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US nationalism – The elephant in the room by Mark Ashwill

Published on: April 15, 2016

Filed Under: Current Events: The Beat Goes On, Featured

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“Patriotism is proud of a country’s virtues and eager to correct its deficiencies; it also acknowledges the legitimate patriotism of other countries, with their own specific virtues. The pride of nationalism, however, trumpets its country’s virtues and denies its deficiencies, while it is contemptuous toward the virtues of other countries. It wants to be, and proclaims itself to be, ‘the greatest’, but greatness is not required of a country; only goodness is.”– Sydney J Harris, US journalist.

There’s a lot of talk these days about internationalisation and the value of international competence. To this I would add another essential yet neglected element: a mindset that transcends competencies and skill sets, that is able to overcome nationalism and develop a global competence, allowing people to becomeglobal citizens.

Proud to be an American?

I once taught a general education course to undergraduates at a large US state university. I began one class by projecting an image of a popular US bumper sticker, ‘Proud to be an American’, on the screen as an introduction to one of the course’s main themes, ‘America’s role in the world’.

After giving the students a moment to reflect, I asked if they were proud; and if they answered yes, what they were proud of and why. Many of the responses, the vast majority of which were positive, included references to being the “best of the best”, “the greatest country in the world”, “America’s superpower status” and “endless opportunity”.

The answers, which were rooted in a cultural mythology infused with a deep-seated sense of cultural superiority, a dictionary definition of nationalism, were offered up as unchallengeable and commonsensical assumptions – in effect, eternal truths.

As the recent US presidential primary campaign has made abundantly clear, the dominant view of the United States as a nation that enjoys God’s favour and has a solemn obligation to spread its political and economic ideals far and wide, that is, as a globalised form of Manifest Destiny, has become ingrained in the country’s political DNA.

Nationalists come in all shapes and sizes, including colleagues who identify themselves as international educators. It is an exclusionary state of mind that transcends gender, race, social class and political affiliation. Nationalism is, one could argue, the psychic glue that unites US Americans from many different and disparate walks of life.

Patriotism vs nationalism: implications for the development of global citizens

The distinction between patriotism and nationalism has profound implications for the development of global citizens. Patriotism is defined simply as “love for or devotion to one’s country”. In contrast, nationalism is defined as loyalty and devotion to a nation; especially a sense of national consciousness exalting one nation above all others and placing primary emphasis on promotion of its culture and interests as opposed to those of other nations or supranational groups.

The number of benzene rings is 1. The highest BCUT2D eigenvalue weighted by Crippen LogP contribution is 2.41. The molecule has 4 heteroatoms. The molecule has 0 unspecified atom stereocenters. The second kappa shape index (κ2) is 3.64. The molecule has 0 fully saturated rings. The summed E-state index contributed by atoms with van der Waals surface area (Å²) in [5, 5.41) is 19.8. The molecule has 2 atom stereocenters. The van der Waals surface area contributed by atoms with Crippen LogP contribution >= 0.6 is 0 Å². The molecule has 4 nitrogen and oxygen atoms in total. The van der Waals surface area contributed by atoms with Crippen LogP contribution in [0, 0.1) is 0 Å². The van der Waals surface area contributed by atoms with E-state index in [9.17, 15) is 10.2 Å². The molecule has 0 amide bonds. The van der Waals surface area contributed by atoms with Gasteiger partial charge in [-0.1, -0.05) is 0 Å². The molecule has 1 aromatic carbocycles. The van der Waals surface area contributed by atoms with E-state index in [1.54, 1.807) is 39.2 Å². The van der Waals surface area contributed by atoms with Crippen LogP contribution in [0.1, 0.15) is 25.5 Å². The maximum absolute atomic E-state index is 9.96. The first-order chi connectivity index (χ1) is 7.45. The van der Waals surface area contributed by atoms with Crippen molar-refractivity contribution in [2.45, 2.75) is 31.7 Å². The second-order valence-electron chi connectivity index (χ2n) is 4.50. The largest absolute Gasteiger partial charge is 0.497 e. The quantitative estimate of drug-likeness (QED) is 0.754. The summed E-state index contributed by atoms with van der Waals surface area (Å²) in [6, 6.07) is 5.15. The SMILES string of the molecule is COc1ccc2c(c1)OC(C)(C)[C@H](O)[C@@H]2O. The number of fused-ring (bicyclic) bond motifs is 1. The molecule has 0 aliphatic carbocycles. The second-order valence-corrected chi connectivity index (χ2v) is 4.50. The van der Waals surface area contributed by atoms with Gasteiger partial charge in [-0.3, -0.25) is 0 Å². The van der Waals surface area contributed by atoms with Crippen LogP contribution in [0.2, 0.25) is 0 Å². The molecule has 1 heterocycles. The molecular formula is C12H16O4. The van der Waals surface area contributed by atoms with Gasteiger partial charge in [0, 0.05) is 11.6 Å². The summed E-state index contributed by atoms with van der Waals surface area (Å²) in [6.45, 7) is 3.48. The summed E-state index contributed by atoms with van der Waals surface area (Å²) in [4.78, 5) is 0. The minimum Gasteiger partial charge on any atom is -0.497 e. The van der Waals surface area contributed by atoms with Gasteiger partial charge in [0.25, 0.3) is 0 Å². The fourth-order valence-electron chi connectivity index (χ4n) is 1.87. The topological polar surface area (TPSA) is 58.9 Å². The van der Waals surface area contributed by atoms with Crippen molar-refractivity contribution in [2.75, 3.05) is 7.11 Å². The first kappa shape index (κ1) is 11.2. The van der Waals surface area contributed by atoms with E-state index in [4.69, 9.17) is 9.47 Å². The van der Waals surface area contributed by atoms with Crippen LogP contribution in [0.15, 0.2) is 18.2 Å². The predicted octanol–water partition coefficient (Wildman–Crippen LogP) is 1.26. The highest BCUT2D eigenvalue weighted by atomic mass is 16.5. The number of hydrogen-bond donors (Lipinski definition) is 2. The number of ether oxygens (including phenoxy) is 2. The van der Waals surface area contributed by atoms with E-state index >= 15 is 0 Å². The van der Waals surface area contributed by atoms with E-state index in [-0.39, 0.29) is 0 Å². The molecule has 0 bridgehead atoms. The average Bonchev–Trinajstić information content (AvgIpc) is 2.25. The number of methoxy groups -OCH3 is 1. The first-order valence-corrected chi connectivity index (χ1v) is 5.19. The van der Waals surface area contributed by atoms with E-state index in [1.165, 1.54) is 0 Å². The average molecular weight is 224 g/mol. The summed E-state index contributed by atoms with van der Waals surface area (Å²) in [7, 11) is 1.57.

It is the second italicised part that distinguishes nationalism from its less strident and bellicose semantic cousin, patriotism.

Implicit in the exaltation of one nation over all others is the belief that ‘others’ wish to be like us and, by extension, the desire to mould them in our image, by force, if need be.

This brand of missionary nationalism is one of the pillars of American exceptionalism, described by Andrew Bacevich in The Limits of Power: The end of American exceptionalism in this way: “The enemy of humility is sanctimony, which gives rise to the conviction that American values and beliefs are universal and that the nation itself serves providentially assigned purposes. This conviction finds expression in a determination to remake the world in what we imagine to be America’s image.”

In America Right or Wrong, Anatol Lieven highlights the need for US Americans to examine their own nationalism, which he describes as “an ability to step outside American national myths and look at the nation with detachment, not as an exceptional city on a hill” and not at themselves as “the peculiar, chosen people – the Israel of our time”, in the words of the author Herman Melville, “but as a mortal nation among other nations”.

To put it bluntly, passive nationalists simply believe in the cultural superiority of the US while missionary nationalists wish to act on that belief and carry that potent message beyond the borders of their country so that others will come to “see the light”, “become like us” and enjoy the many benefits that accrue from Americanisation and an Americentric world view. They will attempt to achieve this goal through military means, if necessary.

Patriots possess “a patriotism that puts country ahead of self; a patriotism which is not short, frenzied outbursts of emotion, but the tranquil and steady dedication of a lifetime”, as Adlai Stevenson once observed.

From national(ism) to global citizenship

Global citizenship universalises the classical notion of citizenship, which entails certain rights and responsibilities and allegiance to a sovereign state. Rather than pledging allegiance to one nation-state, the global citizen’s intellectual landscape, moral compass and sense of connectedness and belonging extend to all of humanity.

Loyalty and devotion to one’s country are not mutually exclusive with global citizens’ rights and responsibilities as members of the global community. In this new reality, “national interests” are not paramount but rather subjugated to and measured against the interests of fellow human beings in other countries.